The UK is poorer than it would have been, partly due to the war in Ukraine, but also the pandemic, Levelling Up Secretary Michael Gove has admitted.
But he said ministers were taking action on the soaring cost of living, including giving help on energy bills.
The head of the independent forecaster, the Office for Budget Responsibility (OBR), said living standards were seeing their biggest squeeze on record.
Richard Hughes said Brexit had been similar to the pandemic in its impact.
"It's a shock to the UK economy of the order of magnitude to other shocks that we've seen from the pandemic, from the energy crisis," he told the BBC.
Poor productivity had also hurt growth, he said.
And he warned living standards would not return to pre-pandemic levels for another five to six years.
Asked whether he agreed with the OBR's assessments, Mr Gove said economic forecasting was "a very difficult exercise". He added that the UK was dealing with "the aftershocks of two significant events".
"[There's] both the war in Ukraine, the first time we've had war on this scale on the continent in Europe since the Second World War, and the Covid
pandemic, the biggest global health pandemic since the end of the First World War," he told the BBC's Sunday with Laura Kuenssberg programme.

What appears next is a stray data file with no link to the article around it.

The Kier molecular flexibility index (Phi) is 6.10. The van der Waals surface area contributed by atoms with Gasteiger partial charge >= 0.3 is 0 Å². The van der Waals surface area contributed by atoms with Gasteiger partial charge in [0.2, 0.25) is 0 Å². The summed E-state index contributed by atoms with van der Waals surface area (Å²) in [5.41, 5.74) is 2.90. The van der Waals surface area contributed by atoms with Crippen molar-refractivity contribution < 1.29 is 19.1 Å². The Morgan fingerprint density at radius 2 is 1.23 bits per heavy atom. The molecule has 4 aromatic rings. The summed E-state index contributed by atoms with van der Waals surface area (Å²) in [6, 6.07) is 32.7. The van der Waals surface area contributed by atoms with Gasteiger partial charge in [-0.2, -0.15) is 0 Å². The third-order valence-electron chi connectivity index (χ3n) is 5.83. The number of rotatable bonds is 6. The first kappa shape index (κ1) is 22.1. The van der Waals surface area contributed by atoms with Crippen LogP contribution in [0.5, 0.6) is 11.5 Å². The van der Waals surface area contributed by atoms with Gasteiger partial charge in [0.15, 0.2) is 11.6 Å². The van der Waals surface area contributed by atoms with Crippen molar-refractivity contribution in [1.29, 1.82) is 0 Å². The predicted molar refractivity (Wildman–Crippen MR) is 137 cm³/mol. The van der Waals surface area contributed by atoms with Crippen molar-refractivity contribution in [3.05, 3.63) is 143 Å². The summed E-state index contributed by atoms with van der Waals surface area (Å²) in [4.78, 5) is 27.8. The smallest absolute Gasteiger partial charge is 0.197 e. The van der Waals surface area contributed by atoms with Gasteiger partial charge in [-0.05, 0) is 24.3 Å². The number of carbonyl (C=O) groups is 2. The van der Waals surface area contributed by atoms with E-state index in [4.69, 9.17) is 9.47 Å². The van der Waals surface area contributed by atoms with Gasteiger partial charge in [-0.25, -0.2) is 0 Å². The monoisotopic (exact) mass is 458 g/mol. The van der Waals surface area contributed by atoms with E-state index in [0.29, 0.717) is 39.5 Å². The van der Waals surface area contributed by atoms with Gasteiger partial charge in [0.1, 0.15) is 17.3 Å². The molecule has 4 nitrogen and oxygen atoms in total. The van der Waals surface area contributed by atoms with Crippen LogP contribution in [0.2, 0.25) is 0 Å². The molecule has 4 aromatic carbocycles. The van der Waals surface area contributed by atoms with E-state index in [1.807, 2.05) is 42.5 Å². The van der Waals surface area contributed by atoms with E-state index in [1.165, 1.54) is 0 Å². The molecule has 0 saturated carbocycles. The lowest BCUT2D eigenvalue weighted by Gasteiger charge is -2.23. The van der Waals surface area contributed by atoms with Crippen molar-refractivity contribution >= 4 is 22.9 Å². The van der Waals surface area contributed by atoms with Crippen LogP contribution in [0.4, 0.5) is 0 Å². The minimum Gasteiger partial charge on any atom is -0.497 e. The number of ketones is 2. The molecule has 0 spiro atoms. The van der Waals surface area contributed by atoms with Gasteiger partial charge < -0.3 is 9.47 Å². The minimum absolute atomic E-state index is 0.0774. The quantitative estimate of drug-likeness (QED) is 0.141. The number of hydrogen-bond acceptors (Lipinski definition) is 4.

"They have had a huge effect on our economy and on others' economies."
Mr Gove denied that the government was to blame after 13 years in power, but added: "One can always do better, yes."
However, he insisted ministers were taking action to address soaring inflation - the rate at which prices rise - by taxing oil and gas firms' profits and lowering household energy bills.
He also said the Budget had taken steps to help people back to work and to help families, including with childcare.
The OBR forecasts that inflation will fall below 3% this year - down from 10.4% currently - as food and energy prices rise less quickly.
But speaking on the same programme, OBR chairman Richard Hughes said the outlook was volatile given Britain was a net importer of food and energy - the prices of which were set in global markets.
Mr Hughes added that the longer term outlook for the economy was bleak, with people's real spending power - allowing for inflation - not forecast to recover to pre-pandemic levels until the end of the decade.
Mr Hughes blamed a range of issues for holding back the economy, saying: "We've lost around 500,000 people from the labour force, we've seen stagnant investment since 2016 and also our productivity has slowed dramatically since the financial crisis and not really recovered."
He also said that overall output was forecast to be 4% lower than it would have been as a result of leaving the EU.
Last week the Bank of England put up interest rates for the 11th time since December 2021 as it continued its battle to ease inflation.
The decision to lift rates to 4.25% from 4% came after the inflation rate rose unexpectedly last month to 10.4%.